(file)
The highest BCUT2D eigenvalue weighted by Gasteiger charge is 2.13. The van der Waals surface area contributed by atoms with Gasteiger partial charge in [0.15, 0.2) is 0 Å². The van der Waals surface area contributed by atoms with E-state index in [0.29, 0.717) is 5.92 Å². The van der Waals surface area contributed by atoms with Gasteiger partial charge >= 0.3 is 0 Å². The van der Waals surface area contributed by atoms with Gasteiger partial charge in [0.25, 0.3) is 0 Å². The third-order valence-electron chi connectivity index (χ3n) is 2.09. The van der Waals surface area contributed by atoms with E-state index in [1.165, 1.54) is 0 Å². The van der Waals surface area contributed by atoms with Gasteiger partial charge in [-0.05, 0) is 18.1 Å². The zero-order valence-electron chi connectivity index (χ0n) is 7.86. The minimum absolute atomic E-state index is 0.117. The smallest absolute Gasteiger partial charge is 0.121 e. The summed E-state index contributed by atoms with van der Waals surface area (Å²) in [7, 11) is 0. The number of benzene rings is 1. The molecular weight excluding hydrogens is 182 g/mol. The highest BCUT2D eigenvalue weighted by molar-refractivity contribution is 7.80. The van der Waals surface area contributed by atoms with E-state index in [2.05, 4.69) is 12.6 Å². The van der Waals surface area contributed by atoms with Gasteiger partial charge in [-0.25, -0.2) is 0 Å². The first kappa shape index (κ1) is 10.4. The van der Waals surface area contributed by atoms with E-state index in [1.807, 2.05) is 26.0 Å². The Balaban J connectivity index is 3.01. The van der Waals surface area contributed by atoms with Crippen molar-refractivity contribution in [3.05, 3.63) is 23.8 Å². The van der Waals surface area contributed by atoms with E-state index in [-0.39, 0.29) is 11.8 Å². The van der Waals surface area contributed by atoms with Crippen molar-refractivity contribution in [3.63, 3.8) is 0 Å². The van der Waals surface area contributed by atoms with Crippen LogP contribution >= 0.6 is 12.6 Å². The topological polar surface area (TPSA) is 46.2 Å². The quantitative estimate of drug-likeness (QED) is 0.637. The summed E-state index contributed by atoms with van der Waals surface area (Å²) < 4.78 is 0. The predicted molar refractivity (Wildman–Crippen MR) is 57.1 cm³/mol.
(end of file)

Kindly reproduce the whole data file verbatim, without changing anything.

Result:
The highest BCUT2D eigenvalue weighted by Gasteiger charge is 2.13. The van der Waals surface area contributed by atoms with Gasteiger partial charge in [0.15, 0.2) is 0 Å². The van der Waals surface area contributed by atoms with E-state index in [0.29, 0.717) is 5.92 Å². The van der Waals surface area contributed by atoms with Gasteiger partial charge >= 0.3 is 0 Å². The van der Waals surface area contributed by atoms with Gasteiger partial charge in [0.25, 0.3) is 0 Å². The third-order valence-electron chi connectivity index (χ3n) is 2.09. The van der Waals surface area contributed by atoms with E-state index in [1.165, 1.54) is 0 Å². The van der Waals surface area contributed by atoms with Gasteiger partial charge in [-0.05, 0) is 18.1 Å². The zero-order valence-electron chi connectivity index (χ0n) is 7.86. The minimum absolute atomic E-state index is 0.117. The smallest absolute Gasteiger partial charge is 0.121 e. The summed E-state index contributed by atoms with van der Waals surface area (Å²) in [7, 11) is 0. The number of benzene rings is 1. The molecular weight excluding hydrogens is 182 g/mol. The highest BCUT2D eigenvalue weighted by molar-refractivity contribution is 7.80. The van der Waals surface area contributed by atoms with E-state index in [2.05, 4.69) is 12.6 Å². The van der Waals surface area contributed by atoms with Gasteiger partial charge in [-0.25, -0.2) is 0 Å². The first kappa shape index (κ1) is 10.4. The van der Waals surface area contributed by atoms with E-state index in [1.807, 2.05) is 26.0 Å². The Balaban J connectivity index is 3.01. The van der Waals surface area contributed by atoms with Crippen molar-refractivity contribution in [3.05, 3.63) is 23.8 Å². The van der Waals surface area contributed by atoms with E-state index in [-0.39, 0.29) is 11.8 Å². The van der Waals surface area contributed by atoms with Crippen molar-refractivity contribution in [3.63, 3.8) is 0 Å². The van der Waals surface area contributed by atoms with Crippen LogP contribution >= 0.6 is 12.6 Å². The topological polar surface area (TPSA) is 46.2 Å². The quantitative estimate of drug-likeness (QED) is 0.637. The summed E-state index contributed by atoms with van der Waals surface area (Å²) < 4.78 is 0. The predicted molar refractivity (Wildman–Crippen MR) is 57.1 cm³/mol.